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Pharrell, 21 Savage, Chloe x Halle, and a Whole Lot of Go-Go: The 12 Best Things We Saw at Something in the Water 2022

Pharrell’s Something in the Water music festival returned for the second time ever this weekend, bringing three days of music to Washington, D.C. for Juneteenth weekend. The location was new: Pharrell moved his festival to D.C. after criticizing the “toxic energy” of the local government in his hometown of Virginia Beach, Virginia, where the first SITW was held in 2019, and where his younger cousin was killed by police in 2021. On June 17-19, the super-producer and his many talented friends from across the worlds of rap, pop, R&B, Afrobeats, gospel, and go-go aimed to turn the page and bring a positive, healing feeling back to the fans. Here are the 12 best performances we saw.  

Go-Go-ing Nuts with Backyard Band

For 30 years, the members of D.C.’s Backyard Band have concocted high-energy covers and original music in the region’s treasured go-go tradition, but it feels like they’re aging in reverse. This incredibly organized outfit of a dozen bandmates still retained a playful aura as they lit up the Sun Stage, the festival’s biggest, for a mid-afternoon set on Saturday. People danced to lead vocalist Tiffany “Sweetthang” White’s stomping and stirring renditions of Adele’s “Hello” and Cyndi Lauper’s “Girls Just Wanna Have Fun.” D.C. just wants to have good-ass go-go, and Backyard surely know how to provide. — M.C.

Chloe x Halle performing at Pharrell’s Something in the Water music festival on June 18, 2022 in Washington, D.C. Photo by Dee Dwyer for Rolling Stone

Dee Dwyer for Rolling Stone

Chloe x Halle Make D.C. the City of Sisterly Love

Though Chloe Bailey is exploring an often-buzzy solo singing career while her sister Halle prepares for her big-screen Disney debut, this pair of Beyoncé protegées are still in sync. Giving a rousing performance of songs from their best album, 2020’s Ungodly Hour, including “Tipsy,” “Baby Girl,” and “Forgive Me,” they showed their distinct personalities on Saturday, with Halle meeting Chloe’s sexy thrusts, squats, and whines with subtle struts and dips. In a pause, they told the crowd they were so committed to getting to D.C. that they drove to the festival after facing flight cancellations. After the show, they hugged backstage, an embrace that looked as genuine as their talent. — M.C.

JID Is a Star and a Gentleman  

As the sun dimmed its intense light on Saturday, JID proved to onlookers that he’s a rare kind of star. In admiration of the sea of diversity and melanated fans who jumped and bopped their heads in the audience, he gave a compliment from the stage: “Y’all beautiful as Fuck.”  Not only is JID a phenomenal lyricist, he also showed the ways he’s a music scholar and historian, taking the crowd on a journey of his process creating “EdEddnEddy,” which samples A Tribe Called Quest’s 1991 hit “Scenario.” JID shows his intention in all he does, from the black Million Man March t-shirt he was wearing that read “I was there” on its back, to warning the crowd that partaking in a mosh pit on concrete is “wild” — and reminding them that there were women in their area, who they should be mindful of. JID’s music is Black in essence, but all forms of life were waving their hands in the air, and while white boys were mindful not to repeat the N-word as JID rapped, the star welcomed his base as one community: “Y’all my niggas. White niggas, that’s cool.” — M.J. 

June 18, 2022  Rae Sremmurd  at Pharrell's Something in the Water music festival in Washington, D.C. Photo by Dee Dwyer for Rolling Stone

Rae Sremmurd played the second night of Pharrell’s Something in the Water music festival in Washington, D.C. Photo by Dee Dwyer for Rolling Stone

Dee Dwyer for Rolling Stone

Rae Sremmurd’s High Energy Makes the Crowd Run 

Folks ran towards the stage, impatient with slow walkers, as Rae Sremmurd sang their hit song “No Type” on Saturday evening. The duo was hyped up on stage, and the fans were in awe, dancing to songs that made the years of 2015 and 2016 epic. Swae Lee and Slim Jxmmi performed with high energy, revitalizing the fans who’d been standing in the sun for an hour. Ironically and poetically, fans reenacted some lyrics in real time: When Rae Sremmurd began the song “Come Get Her,” a man with long gray locs could be seen shooting his shot with a woman walking by, only for his advances to be met with a strong and loud “no.” Ego bruised, the man seemed to contemplate whether he should go get her and her number, but his friend convinced him to maintain his pride and enjoy the “Black Beatles.” — M.J.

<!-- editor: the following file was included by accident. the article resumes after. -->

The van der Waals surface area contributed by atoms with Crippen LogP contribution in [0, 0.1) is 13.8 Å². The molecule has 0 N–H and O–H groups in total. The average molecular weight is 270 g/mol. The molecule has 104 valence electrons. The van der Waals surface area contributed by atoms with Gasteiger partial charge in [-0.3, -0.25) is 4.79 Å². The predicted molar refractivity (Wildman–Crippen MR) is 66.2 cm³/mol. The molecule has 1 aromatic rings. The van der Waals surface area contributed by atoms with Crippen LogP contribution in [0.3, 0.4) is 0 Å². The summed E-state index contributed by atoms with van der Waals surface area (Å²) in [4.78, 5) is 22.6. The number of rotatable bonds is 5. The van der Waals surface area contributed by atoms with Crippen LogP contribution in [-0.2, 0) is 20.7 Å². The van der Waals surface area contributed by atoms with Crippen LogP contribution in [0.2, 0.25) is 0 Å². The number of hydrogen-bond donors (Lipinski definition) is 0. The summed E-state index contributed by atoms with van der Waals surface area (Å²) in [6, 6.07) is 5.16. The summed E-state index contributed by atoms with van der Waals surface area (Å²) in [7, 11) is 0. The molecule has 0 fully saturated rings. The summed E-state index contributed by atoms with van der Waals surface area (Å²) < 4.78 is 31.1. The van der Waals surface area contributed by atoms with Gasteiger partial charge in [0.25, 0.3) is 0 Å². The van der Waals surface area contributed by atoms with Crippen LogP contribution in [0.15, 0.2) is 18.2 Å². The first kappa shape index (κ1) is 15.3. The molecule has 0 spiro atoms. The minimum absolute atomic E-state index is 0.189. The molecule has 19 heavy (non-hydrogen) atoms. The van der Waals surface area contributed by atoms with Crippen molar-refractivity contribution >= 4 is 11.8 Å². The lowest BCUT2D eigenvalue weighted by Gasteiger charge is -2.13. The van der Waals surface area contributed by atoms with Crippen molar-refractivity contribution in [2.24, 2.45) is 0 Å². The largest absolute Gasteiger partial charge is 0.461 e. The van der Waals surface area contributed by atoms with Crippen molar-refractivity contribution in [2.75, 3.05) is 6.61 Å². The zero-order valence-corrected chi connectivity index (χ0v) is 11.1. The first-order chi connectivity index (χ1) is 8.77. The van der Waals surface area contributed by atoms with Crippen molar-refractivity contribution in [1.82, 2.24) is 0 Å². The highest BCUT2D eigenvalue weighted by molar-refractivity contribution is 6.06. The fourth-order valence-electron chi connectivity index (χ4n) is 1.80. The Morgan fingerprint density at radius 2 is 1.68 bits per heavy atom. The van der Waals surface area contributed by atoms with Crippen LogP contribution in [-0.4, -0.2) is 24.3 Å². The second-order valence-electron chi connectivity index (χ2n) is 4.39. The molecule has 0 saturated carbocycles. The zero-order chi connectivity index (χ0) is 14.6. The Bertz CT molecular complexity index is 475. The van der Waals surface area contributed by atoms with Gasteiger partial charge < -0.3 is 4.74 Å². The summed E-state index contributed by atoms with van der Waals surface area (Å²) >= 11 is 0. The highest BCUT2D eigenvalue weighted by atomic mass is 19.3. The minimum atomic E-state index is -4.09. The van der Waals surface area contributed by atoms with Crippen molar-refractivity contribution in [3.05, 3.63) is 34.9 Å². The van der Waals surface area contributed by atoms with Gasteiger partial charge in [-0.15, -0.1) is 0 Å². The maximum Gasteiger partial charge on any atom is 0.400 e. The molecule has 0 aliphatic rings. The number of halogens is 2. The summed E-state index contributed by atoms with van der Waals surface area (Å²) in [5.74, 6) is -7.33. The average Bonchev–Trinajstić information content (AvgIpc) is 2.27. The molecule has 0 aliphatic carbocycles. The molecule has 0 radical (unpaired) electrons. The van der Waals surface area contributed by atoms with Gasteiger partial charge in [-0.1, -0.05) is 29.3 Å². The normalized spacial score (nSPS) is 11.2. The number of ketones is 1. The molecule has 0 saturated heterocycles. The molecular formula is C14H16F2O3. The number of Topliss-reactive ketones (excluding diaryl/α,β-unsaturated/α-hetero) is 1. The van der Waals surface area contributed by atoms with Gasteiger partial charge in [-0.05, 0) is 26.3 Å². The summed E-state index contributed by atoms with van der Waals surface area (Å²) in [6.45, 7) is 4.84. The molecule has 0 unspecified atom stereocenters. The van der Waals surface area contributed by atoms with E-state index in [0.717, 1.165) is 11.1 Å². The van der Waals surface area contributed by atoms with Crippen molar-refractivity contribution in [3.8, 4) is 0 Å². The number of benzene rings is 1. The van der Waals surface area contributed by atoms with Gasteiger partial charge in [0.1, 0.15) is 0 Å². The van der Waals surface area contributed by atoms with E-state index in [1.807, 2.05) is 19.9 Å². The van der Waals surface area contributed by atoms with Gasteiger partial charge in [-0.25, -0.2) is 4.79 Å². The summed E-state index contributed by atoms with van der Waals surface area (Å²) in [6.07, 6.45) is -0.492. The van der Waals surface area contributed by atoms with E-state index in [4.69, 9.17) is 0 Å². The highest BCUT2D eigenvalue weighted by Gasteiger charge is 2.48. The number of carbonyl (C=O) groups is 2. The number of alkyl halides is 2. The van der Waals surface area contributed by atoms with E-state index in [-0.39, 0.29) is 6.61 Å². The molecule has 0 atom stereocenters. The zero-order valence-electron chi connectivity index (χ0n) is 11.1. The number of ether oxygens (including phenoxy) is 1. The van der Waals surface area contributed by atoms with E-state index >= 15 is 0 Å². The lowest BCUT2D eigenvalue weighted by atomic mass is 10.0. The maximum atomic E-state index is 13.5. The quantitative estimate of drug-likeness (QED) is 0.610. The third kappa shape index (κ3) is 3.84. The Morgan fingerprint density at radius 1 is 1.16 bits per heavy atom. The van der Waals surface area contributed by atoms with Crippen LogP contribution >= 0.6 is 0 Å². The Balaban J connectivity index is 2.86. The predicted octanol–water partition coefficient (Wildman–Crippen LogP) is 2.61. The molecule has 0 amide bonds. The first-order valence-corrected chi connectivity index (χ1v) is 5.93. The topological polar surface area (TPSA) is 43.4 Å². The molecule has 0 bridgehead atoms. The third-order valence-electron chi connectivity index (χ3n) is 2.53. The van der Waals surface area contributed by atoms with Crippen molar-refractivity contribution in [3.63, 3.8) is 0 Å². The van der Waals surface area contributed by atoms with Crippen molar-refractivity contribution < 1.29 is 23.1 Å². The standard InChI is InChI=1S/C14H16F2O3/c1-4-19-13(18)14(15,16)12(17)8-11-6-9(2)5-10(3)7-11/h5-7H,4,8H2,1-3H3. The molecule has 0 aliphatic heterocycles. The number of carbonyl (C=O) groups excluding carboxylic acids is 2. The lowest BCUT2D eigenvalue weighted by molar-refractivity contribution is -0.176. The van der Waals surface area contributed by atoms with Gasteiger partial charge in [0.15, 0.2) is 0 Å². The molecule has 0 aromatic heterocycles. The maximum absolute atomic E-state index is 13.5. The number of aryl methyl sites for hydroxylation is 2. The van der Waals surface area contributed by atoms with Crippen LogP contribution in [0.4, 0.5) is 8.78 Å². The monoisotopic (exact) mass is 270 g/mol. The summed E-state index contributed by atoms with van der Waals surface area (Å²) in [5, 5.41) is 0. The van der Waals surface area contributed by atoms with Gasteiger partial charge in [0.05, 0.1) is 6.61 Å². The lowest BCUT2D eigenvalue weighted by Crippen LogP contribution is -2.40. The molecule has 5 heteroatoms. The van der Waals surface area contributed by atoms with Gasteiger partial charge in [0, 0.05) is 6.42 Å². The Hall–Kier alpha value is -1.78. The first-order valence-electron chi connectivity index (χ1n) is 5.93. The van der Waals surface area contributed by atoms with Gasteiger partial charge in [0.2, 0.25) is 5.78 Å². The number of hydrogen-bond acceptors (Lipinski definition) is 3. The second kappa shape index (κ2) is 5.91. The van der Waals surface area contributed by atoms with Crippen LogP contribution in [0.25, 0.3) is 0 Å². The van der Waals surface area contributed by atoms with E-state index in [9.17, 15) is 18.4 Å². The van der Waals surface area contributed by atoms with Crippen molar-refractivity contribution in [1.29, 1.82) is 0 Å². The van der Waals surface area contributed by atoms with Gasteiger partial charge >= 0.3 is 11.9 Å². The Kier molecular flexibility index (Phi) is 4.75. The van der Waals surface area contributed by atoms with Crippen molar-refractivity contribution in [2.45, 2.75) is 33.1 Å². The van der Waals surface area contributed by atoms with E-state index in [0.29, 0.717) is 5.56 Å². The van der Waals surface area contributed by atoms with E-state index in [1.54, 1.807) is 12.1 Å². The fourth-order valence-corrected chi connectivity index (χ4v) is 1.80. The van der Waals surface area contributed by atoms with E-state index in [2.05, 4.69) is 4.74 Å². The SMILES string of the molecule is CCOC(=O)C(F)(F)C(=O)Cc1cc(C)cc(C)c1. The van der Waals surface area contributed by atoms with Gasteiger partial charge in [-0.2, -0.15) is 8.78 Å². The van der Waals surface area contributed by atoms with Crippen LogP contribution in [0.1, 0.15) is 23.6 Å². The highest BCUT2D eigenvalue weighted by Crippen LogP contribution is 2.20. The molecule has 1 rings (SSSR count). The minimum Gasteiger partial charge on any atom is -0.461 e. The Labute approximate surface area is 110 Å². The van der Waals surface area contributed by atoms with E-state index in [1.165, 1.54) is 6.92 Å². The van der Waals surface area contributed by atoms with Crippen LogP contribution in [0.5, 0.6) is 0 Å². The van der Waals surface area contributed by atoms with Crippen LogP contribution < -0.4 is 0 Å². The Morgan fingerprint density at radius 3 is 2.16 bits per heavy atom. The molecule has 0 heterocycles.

Lil Uzi Vert Gives a Big Show on the Biggest Stage

During a surprise appearance during Lil Uzi Vert’s Saturday set to perform their collaboration “Neon Guts,” Pharrell called the Philly rapper his “brother” and an “amazing alien,” the type of talent Something in the Water was created to showcase. A god of rage, Uzi conducted a rowdy crowd into pure bliss with songs like “Sauce It Up,” “New Patek,” and “XO Tour Llif3.” Uzi built an incredible relationship with the audience, dipping into the pit to turn up with them, signing a fan’s graduation cap, and taking their phones to record video. “2003, gah-damn!” he exclaimed when he got wind of a fan’s birthday from the ID in their phone case. Some of the fans flailing their bodies against one another at Uzi’s set have been following the moody king since grade school. — M.C.

June 18, 2022 Noreaga performing with Pharrell Something in the Water music festival in Washington, D.C. Photo by Dee Dwyer for Rolling Stone

Noreaga was among the guests at Pharrell’s headlining set for Something in the Water. Photo by Dee Dwyer for Rolling Stone

Dee Dwyer for Rolling Stone

Pharrell and Phriends Bring All the Music Heads to the Yard

The crowd was outrageous and jammed to capacity to see the iconic producer and Something In The Water creator, Pharrell, headline on Saturday. At first, Pharrell wasn’t performing on an actual stage: He was on a ladder of a viewing screen overlooking the media lounge in the center of the festival, in front of the main stage, before moving to the main and center stage known as the “Sun.” From there, he performed classic hits like “Frontin’,” making the crowd scream out in nostalgia, as well as bringing out guests like a reunited Clipse, Justin Timberlake, and Noreaga. Pharrell’s show articulated why the producer is timeless: Like the man himself, his music has aged like fine wine. Festivalgoers with little room to spare took up space dancing, seemingly reflecting on the days of the early 2000s. This is the love that Pharrell wanted, and this is what he saw when he gazed out to the faces in the audience. “They thought it would be a different type of energy [in D.C.],” Pharrell announced. “But all I see is love.” — M.J.